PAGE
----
Alliterative Name: The title and the surname combined are of irresistible alliterative appeal: Lady Ludlow.
Ambiguously Gay: Septimus. He lives in Italy and never comes home, the excuse being his poor health. His mother says she still hopes he will find a bride and produce an heir for their family estate. Miss Galindo and Sir Charles nod thoughtfully and say she shouldn't hope too much. In Return to Cranford, Septimus does show up with a whiny man who acts more like his significant other than a mere intimate friend. It's strongly implied that he's gay but argument could be made against it as well.
Audience Surrogate: Mary Smith acts as one. Her mother came from Cranford, but she comes from Manchester herself. She ships Sophy and Dr. Harrison, is helpful to Dr Harrison and the Misses Jenkyns, investigates the incident with Valentine cards, and then as an guardian angel, she solves most problems by writing letters to appropriate places.
Amazingly Embarrassing Parents: Mary's stepmother is a matchmaker from hell who desperately tries to marry her off to whomever would make an offer. She comments on her appearance (why didn't she curl her hair?) and forces her to hold a baby in order to make Mary appear more feminine and domestic, even though Mary clearly doesn't want to.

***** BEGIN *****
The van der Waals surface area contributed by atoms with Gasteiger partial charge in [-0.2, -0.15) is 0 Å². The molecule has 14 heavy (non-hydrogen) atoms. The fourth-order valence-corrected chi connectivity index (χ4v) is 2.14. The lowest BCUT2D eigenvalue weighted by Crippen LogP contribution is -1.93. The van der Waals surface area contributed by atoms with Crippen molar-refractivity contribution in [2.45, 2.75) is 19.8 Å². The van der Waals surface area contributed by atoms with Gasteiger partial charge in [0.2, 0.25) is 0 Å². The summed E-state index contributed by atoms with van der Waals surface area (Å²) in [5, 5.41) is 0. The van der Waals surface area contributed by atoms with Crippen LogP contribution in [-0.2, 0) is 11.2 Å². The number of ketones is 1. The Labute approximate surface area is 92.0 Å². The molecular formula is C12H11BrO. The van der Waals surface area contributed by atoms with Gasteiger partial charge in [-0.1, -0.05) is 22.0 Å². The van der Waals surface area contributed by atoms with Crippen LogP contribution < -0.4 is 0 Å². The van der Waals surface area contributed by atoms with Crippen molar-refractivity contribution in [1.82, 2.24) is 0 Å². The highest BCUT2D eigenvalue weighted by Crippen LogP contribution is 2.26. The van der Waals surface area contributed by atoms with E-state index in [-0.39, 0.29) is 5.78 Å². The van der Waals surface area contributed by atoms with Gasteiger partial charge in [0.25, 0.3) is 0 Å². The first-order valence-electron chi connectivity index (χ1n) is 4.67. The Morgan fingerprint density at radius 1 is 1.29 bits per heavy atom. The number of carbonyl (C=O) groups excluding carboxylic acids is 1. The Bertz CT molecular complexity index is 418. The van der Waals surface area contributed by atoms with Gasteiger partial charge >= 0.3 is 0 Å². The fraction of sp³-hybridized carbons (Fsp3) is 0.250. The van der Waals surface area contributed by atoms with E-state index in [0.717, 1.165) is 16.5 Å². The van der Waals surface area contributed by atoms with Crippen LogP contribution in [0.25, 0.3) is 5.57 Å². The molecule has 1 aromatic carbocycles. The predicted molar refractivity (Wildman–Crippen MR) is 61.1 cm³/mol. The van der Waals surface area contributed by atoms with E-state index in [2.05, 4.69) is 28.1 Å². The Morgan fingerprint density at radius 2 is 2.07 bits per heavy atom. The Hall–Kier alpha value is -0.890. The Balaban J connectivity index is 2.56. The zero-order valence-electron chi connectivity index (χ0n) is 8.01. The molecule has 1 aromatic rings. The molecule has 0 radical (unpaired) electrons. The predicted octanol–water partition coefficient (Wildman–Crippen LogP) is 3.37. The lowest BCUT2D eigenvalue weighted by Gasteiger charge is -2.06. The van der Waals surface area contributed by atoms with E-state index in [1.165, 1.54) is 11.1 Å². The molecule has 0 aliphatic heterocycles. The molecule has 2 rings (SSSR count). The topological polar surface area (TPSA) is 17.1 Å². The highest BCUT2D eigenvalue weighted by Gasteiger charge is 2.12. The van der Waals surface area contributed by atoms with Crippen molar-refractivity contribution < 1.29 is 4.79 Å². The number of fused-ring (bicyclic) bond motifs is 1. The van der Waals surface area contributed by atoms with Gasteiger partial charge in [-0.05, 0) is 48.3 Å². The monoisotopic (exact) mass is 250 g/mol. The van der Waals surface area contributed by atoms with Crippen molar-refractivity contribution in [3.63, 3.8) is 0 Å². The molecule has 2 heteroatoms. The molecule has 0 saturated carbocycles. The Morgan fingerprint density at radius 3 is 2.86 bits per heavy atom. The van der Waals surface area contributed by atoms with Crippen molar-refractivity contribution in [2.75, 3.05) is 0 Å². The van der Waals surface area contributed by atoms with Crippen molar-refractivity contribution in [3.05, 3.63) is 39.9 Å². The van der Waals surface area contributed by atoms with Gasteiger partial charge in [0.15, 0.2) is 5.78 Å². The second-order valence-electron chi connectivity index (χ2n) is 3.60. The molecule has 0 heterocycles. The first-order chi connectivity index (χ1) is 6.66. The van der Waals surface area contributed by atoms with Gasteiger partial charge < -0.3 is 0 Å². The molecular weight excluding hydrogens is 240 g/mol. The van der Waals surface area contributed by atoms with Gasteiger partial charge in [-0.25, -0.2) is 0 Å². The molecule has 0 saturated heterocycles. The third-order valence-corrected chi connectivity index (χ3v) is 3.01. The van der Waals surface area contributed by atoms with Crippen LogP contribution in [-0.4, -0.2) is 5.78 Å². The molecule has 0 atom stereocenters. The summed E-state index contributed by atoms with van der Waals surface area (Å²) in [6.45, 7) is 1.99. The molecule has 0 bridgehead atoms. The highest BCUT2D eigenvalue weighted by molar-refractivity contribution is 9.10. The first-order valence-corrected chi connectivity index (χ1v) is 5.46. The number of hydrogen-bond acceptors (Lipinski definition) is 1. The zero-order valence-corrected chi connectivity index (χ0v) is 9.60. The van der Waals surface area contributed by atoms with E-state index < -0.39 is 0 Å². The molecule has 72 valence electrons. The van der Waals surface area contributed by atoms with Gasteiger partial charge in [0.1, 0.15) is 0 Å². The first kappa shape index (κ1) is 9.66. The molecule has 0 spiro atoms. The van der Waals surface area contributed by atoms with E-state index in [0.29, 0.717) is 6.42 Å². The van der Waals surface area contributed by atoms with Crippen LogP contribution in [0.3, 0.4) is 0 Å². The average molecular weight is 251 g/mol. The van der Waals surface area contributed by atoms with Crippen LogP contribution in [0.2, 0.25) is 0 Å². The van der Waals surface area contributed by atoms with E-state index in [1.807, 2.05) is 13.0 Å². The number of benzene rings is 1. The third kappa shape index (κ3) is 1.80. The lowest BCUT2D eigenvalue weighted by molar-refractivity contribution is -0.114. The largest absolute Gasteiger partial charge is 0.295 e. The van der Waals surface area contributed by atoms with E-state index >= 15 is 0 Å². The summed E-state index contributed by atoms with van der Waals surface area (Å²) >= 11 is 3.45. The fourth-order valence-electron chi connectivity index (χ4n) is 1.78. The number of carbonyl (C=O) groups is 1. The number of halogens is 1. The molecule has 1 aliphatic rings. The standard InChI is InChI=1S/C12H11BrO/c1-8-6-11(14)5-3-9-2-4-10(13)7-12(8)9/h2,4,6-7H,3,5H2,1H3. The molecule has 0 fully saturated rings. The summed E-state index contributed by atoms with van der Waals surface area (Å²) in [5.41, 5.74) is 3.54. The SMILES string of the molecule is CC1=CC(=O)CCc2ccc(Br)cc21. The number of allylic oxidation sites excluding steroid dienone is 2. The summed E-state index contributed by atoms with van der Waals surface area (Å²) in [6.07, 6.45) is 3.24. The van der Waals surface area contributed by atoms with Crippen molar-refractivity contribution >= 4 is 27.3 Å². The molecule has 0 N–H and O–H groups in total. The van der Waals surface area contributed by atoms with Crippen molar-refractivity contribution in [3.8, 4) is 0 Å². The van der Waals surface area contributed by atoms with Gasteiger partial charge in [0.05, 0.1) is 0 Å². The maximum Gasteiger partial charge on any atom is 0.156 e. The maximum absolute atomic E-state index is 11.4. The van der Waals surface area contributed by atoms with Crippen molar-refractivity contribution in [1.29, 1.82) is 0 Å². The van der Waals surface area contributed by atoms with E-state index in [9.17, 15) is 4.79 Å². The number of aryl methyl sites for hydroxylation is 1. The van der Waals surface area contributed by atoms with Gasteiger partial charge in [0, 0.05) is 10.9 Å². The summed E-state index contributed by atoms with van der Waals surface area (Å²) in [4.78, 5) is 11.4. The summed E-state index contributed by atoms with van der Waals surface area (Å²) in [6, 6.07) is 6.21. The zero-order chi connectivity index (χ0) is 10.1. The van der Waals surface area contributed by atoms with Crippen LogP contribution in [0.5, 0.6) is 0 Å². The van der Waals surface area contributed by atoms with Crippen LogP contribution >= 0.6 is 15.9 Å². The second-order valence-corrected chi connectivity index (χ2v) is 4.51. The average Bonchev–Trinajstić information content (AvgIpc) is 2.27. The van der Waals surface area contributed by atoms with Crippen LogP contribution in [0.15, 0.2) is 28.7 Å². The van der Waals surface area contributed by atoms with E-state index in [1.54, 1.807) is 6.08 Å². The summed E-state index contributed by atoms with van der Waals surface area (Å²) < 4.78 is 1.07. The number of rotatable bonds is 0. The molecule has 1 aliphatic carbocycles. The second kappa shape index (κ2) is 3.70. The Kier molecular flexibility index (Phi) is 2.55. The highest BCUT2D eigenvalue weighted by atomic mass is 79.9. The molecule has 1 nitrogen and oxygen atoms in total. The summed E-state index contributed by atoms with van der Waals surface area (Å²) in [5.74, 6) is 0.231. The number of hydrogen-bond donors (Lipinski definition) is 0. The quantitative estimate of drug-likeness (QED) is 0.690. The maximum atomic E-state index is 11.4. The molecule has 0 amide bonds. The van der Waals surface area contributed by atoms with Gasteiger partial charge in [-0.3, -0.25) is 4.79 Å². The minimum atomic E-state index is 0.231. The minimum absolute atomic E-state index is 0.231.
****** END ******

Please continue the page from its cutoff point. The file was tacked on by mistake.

Anyone Can Die: No one is safe. Ever. Children, young people, old people, ill ones as well as healthy ones. And they are characters you care about, or if they are secondary characters, their death causes major distress to the prominent ones.
Break the Cutie: Miss Matty gets her heart broken at least once an episode. Seeing as how she's played by Judi Dench, tears from viewers follow.
Bridal Carry: This Stock Pose can be seen several times; mostly with bride and groom, but also when a father carries his ill daughter.
Jessie Brown has lost her bloom, nursing her ill mother and then sister. She had a suitor but turned him down because she felt an obligation to her family. Her father never noticed the relationship and quite insensitively tells her that she never even had a chance, even though he loves her deeply and is a caring parent.